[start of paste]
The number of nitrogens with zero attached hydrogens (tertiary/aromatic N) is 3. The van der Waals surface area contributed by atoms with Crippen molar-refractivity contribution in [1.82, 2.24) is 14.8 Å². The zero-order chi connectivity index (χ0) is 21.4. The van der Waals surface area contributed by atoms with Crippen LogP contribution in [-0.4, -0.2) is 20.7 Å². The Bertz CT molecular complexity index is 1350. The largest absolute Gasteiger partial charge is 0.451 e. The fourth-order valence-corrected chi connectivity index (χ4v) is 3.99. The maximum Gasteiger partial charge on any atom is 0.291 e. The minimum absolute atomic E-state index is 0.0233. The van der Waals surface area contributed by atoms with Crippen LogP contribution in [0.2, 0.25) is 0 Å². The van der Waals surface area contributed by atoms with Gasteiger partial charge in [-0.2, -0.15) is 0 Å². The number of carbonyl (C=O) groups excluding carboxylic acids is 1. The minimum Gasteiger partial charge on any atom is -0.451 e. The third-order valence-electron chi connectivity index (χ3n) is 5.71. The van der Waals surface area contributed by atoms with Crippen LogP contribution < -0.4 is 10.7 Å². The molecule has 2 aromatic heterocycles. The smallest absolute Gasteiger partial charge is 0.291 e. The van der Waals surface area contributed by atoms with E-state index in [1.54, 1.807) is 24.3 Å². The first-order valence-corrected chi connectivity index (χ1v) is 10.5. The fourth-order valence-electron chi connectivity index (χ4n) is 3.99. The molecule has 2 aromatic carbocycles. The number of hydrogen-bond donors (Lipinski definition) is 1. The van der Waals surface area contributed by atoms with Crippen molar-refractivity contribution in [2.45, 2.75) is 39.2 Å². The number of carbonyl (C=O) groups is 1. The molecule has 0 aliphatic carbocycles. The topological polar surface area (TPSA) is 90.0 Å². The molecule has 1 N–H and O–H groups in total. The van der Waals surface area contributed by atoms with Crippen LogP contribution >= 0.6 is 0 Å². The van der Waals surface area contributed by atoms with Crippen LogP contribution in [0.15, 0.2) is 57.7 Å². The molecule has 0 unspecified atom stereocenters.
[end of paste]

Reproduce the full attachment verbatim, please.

The number of nitrogens with zero attached hydrogens (tertiary/aromatic N) is 3. The van der Waals surface area contributed by atoms with Crippen molar-refractivity contribution in [1.82, 2.24) is 14.8 Å². The zero-order chi connectivity index (χ0) is 21.4. The van der Waals surface area contributed by atoms with Crippen LogP contribution in [-0.4, -0.2) is 20.7 Å². The Bertz CT molecular complexity index is 1350. The largest absolute Gasteiger partial charge is 0.451 e. The fourth-order valence-corrected chi connectivity index (χ4v) is 3.99. The maximum Gasteiger partial charge on any atom is 0.291 e. The minimum absolute atomic E-state index is 0.0233. The van der Waals surface area contributed by atoms with Crippen LogP contribution in [0.2, 0.25) is 0 Å². The van der Waals surface area contributed by atoms with Gasteiger partial charge in [-0.2, -0.15) is 0 Å². The number of carbonyl (C=O) groups excluding carboxylic acids is 1. The minimum Gasteiger partial charge on any atom is -0.451 e. The third-order valence-electron chi connectivity index (χ3n) is 5.71. The van der Waals surface area contributed by atoms with Crippen LogP contribution < -0.4 is 10.7 Å². The molecule has 2 aromatic heterocycles. The smallest absolute Gasteiger partial charge is 0.291 e. The van der Waals surface area contributed by atoms with E-state index in [1.54, 1.807) is 24.3 Å². The first-order valence-corrected chi connectivity index (χ1v) is 10.5. The fourth-order valence-electron chi connectivity index (χ4n) is 3.99. The molecule has 2 aromatic carbocycles. The number of hydrogen-bond donors (Lipinski definition) is 1. The van der Waals surface area contributed by atoms with Crippen molar-refractivity contribution in [2.45, 2.75) is 39.2 Å². The number of carbonyl (C=O) groups is 1. The molecule has 0 aliphatic carbocycles. The topological polar surface area (TPSA) is 90.0 Å². The molecule has 1 N–H and O–H groups in total. The van der Waals surface area contributed by atoms with Crippen LogP contribution >= 0.6 is 0 Å². The van der Waals surface area contributed by atoms with Crippen LogP contribution in [0.15, 0.2) is 57.7 Å². The molecule has 0 unspecified atom stereocenters.